Why BlackRock’s Bitcoin ETF May Succeed Where Dozens Failed

Why BlackRock’s Bitcoin ETF May Succeed Where Dozens Failed

The world’s largest asset manager has successfully filed 575 applications with just one rejection, according to Bloomberg.

Managing Editor
Reviewed by: Lisa Barr
Edited by: Sean Allocca

BlackRock Inc. appears to have defied conventional wisdom, and its own previous statements, with efforts to launch the first U.S. bitcoin exchange-traded fund amid a crackdown from regulators.  

The world’s largest asset manager late Thursday filed papers with the Securities and Exchange Commission to issue the iShares Bitcoin Trust, just as the SEC has set its sights on crypto exchanges.  

Earlier this month, the agency sued Coinbase Global Inc.—BlackRock’s crypto partner in the proposed ETF—and Binance, the world’s largest crypto exchange, for violations including operating as an unregistered securities exchange. Chairman Gary Gensler has made no secret of the issues he sees in the crypto industry, telling the Wall Street Journal June 8 that the space is rife with “noncompliance and hype masquerading as reality.” 

The company told etf.com when it first partnered with Coinbase to offer institutional investors access to bitcoin in August that it had no plans to launch a bitcoin ETF. 

“An estimated 20% of Americans have now owned bitcoin at some point. BlackRock’s proposed ETF potentially offers the other 80% an option that is altogether more familiar and accessible,” said Sui Chung, CEO of CF Benchmarks. 

Private Spot Bitcoin Trust 

Still, BlackRock, which manages 404 ETFs with $2.38 trillion in assets, may have started preparations for the spot bitcoin fund last year. In the same week last August that it announced its first partnership with Coinbase, it also launched its first spot bitcoin private trust. That trust was available only to institutional clients in the U.S. 

At the same time, it watched as spot bitcoin ETFs were made available in Europe and Canada and have functioned successfully. “These products have worked as expected,” Deborah Fuhr, co-founder of London-based researcher ETFGI, and a member of etf.com’s editorial board, said in an email.  

Despite the SEC’s refusal to allow Grayscale Investments to create the first spot bitcoin ETF through the conversion of its Grayscale Bitcoin Trust, BlackRock sees a path to success.  

Grayscale has sued the SEC for permission to offer the fund and a decision is expected later this year. “Grayscale’s court case is causing the SEC to review their stance on only allowing futures-based bitcoin ETFs,” Fuhr wrote. 

Perhaps the world’s biggest asset manager believes its sheer heft and global reach will help: The company’s $9 trillion in AUM is almost double’s Japan’s gross domestic product, according to the World Bank, and its executives advise companies and governments around the world.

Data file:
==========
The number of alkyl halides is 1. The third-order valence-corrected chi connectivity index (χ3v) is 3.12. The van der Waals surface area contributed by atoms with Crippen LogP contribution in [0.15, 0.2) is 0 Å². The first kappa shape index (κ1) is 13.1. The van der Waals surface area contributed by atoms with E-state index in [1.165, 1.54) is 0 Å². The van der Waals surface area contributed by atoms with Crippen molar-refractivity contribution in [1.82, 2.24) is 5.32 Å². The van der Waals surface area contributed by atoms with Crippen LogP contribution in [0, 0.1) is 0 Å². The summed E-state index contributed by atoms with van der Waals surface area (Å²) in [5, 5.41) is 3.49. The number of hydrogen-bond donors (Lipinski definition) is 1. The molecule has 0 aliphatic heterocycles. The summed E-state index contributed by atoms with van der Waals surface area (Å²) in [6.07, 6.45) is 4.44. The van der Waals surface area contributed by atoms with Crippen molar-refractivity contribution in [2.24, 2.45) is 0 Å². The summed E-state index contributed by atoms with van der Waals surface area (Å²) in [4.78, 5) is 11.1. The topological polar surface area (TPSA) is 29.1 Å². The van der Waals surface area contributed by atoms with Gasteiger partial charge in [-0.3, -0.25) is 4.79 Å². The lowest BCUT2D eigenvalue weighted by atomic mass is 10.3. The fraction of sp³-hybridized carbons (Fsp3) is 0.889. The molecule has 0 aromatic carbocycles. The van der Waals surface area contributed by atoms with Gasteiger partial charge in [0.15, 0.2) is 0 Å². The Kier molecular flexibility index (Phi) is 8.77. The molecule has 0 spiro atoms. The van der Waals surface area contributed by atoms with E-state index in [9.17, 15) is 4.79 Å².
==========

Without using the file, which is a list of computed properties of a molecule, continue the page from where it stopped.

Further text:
The New York-based asset manager also has a record that would give it confidence: 575 ETF filings approved by the SEC and one rejected, according to Bloomberg’s Eric Balchunas. That’s a .998 win percentage. 

“Due to regulatory filing restrictions, we are not able to provide further comment,” a BlackRock spokesperson said in an emailed statement. Neither Coinbase nor the SEC replied to emails seeking comment. 

So far, the SEC’s record for a spot bitcoin ETF is also impressive: a perfect 33 attempts and 33 rejections, according to a tally from Bloomberg Intelligence. Still, BlackRock may believe that Grayscale’s lawsuit has a chance and is preparing for a green light, Bloomberg Intelligence’s James Seyffart said in an article

Adding Coinbase as a partner helps BlackRock, Tuscon, Arizona-based SEC attorney Aisha Hunt wrote in an email. Still, the path is not without its roadblocks, she said. 

“The filing is likely to receive resistance from the SEC staff,” Hunt wrote. 


Contact Ron Day at [email protected] or follow him on Twitter at @RonDayETF  

Ron Day is Managing Editor at etf.com. He joined the company in October 2022 and previously served as editor and deputy managing editor.

Ron covered business and financial news at Bloomberg News for 20 years, working on the breaking news, technology, commodities, headlines and First Word teams. He was previously senior editor at ESG news outlet Karma Impact and filled the same role at Boundless Impact. He also covered a variety of beats at New Jersey daily papers including the Daily Record in Parsippany, the North Jersey Herald & News and the Asbury Park Press. Ron's freelance work has been published in AARP.com, Investopedia.com and BigThink.com.

Ron is an advocate and fan of literacy. He hopes to one day master his Telecaster, rather than the other way around. His wonderful family includes a 10-lb. malti-poo named Emmy.